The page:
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On the subject of "whoever" and "whomever", I was reading this but I am still confused: http://www.grammarbook.com/grammar/whoever.asp

What is the correct use of whoever/whomever in the following sentence?

I like your copy, congratulations, whoever is writing it.

Whoever? Whomever?

Is there a difference between US and UK English?

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Actually the page you linked to explains it just fine. See also What's the rule for using “who” or “whom”? – RegDwigнt Oct 1 '12 at 21:52
up vote 8 down vote accepted

The answer is that it has to be whoever, because the relative pronoun takes the case of the function it serves in the subordinate clause. That whole clause is “whoever is writing it”, where whoever is the subject.

Swap in he-vs-him on things like this to see which one works right: you would never say *him is writing it, so it cannot be whomever.

No, this is not different in any standard form of English, although some hypercorrectionists are wont to get it wrong and wrongly stick whomever in there where it has no business being.

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So whoever in that context is right? And it's right for both US and UK English? – João Paulo Oct 1 '12 at 21:44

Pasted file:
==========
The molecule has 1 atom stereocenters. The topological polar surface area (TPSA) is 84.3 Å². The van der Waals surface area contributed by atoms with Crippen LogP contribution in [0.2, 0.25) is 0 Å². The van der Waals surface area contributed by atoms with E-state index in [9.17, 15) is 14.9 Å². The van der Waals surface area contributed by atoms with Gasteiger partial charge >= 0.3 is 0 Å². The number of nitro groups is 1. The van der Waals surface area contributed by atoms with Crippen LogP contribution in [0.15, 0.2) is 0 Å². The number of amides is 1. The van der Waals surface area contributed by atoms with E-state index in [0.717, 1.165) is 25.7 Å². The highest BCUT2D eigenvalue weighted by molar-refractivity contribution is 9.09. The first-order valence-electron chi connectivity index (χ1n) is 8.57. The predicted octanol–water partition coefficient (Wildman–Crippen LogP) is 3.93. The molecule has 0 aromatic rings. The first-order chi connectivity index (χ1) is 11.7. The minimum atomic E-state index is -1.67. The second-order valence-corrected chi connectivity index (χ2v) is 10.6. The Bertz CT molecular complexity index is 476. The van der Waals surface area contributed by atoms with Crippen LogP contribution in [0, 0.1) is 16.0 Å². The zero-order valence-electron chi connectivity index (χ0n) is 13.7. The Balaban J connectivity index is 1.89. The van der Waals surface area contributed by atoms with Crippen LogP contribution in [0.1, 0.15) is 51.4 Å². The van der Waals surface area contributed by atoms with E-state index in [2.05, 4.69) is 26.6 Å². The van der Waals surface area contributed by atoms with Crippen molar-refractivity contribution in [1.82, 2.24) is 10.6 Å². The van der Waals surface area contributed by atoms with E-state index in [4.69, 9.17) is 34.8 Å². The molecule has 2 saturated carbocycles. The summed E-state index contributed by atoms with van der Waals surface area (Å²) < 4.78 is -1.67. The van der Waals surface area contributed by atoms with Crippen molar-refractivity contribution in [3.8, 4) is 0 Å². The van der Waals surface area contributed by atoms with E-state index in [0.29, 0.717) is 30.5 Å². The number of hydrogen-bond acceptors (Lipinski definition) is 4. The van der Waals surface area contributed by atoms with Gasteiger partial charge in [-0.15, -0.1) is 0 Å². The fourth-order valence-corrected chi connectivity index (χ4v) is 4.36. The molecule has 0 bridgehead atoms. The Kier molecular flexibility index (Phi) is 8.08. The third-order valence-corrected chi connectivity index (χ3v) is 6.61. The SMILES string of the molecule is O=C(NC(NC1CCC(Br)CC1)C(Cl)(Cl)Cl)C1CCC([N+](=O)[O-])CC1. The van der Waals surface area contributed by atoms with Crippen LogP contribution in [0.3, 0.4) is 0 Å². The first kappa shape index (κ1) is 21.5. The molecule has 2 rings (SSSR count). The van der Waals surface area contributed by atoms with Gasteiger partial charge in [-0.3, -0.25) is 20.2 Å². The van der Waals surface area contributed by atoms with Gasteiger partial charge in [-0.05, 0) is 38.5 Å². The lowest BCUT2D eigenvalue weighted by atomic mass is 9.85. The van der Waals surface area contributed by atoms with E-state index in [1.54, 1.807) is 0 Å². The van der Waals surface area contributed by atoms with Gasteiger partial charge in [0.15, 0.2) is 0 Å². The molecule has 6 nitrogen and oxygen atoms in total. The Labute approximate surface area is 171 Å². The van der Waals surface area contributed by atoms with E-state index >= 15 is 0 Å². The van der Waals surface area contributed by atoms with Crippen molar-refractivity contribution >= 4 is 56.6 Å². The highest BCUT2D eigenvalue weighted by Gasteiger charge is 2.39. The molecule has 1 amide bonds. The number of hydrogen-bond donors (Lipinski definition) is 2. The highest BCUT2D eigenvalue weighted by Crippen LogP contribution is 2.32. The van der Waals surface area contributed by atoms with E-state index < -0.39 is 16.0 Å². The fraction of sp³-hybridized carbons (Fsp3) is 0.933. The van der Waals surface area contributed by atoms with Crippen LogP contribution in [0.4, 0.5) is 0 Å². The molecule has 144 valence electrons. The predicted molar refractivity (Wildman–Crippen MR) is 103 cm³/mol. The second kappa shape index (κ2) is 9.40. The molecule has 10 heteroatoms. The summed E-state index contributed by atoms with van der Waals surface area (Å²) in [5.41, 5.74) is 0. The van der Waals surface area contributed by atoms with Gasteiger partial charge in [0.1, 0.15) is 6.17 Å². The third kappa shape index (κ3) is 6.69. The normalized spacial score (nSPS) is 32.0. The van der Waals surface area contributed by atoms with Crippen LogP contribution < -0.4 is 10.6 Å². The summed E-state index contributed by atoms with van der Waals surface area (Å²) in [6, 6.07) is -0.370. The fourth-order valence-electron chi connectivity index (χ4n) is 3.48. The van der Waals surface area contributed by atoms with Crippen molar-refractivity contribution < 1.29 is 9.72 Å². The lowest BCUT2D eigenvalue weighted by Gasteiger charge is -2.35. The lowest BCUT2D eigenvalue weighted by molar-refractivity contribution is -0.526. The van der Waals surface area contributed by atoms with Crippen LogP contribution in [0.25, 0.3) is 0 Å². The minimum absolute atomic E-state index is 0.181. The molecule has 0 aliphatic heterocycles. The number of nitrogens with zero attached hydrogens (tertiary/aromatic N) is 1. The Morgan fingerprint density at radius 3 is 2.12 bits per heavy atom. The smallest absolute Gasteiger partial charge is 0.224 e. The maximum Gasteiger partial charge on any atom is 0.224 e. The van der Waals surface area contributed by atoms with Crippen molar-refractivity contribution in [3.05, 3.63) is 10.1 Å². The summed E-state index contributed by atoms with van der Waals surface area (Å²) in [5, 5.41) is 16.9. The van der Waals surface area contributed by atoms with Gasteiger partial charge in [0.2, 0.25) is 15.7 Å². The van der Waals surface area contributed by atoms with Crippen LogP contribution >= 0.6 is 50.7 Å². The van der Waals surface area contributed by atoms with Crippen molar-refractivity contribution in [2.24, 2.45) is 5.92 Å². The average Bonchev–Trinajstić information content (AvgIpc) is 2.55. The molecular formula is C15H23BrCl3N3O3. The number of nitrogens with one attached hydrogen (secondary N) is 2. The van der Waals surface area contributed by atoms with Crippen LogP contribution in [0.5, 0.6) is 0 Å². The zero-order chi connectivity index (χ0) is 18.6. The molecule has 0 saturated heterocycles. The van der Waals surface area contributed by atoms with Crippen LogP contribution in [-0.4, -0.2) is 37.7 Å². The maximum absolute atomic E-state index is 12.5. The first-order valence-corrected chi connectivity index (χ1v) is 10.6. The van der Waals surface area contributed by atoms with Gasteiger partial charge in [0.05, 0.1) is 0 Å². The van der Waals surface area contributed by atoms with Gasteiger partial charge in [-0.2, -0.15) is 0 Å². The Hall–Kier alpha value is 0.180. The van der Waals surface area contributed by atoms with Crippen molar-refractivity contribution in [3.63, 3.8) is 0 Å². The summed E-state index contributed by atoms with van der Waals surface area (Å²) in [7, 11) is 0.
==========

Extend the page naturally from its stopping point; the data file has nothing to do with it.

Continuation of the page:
The simplest thing to do if you're not sure of where/when/whether/why to use whom or whomever is simply not to use either one. Ever. They are more often used incorrectly than correctly, even by native speakers; non-native speakers should avoid both. Whom is dead. – John Lawler Oct 1 '12 at 22:26
@JohnLawler: This is a bit extreme. Language would be rather boring if noöne ever dared daring constructions or used unusual usages. – Cerberus Oct 2 '12 at 1:53
What's daring about whom? Why not try hath or dost, if you want a thrill? – John Lawler Oct 2 '12 at 1:59
@JonathanY. The direct object of the verb congratulate is the entire clause whoever wrote that pieces as a single constituent. Words within constituents do their job there, not the job of the constituent itself. Therefore whoever is a subject and the entire clause is the object. – tchrist May 26 '15 at 15:58

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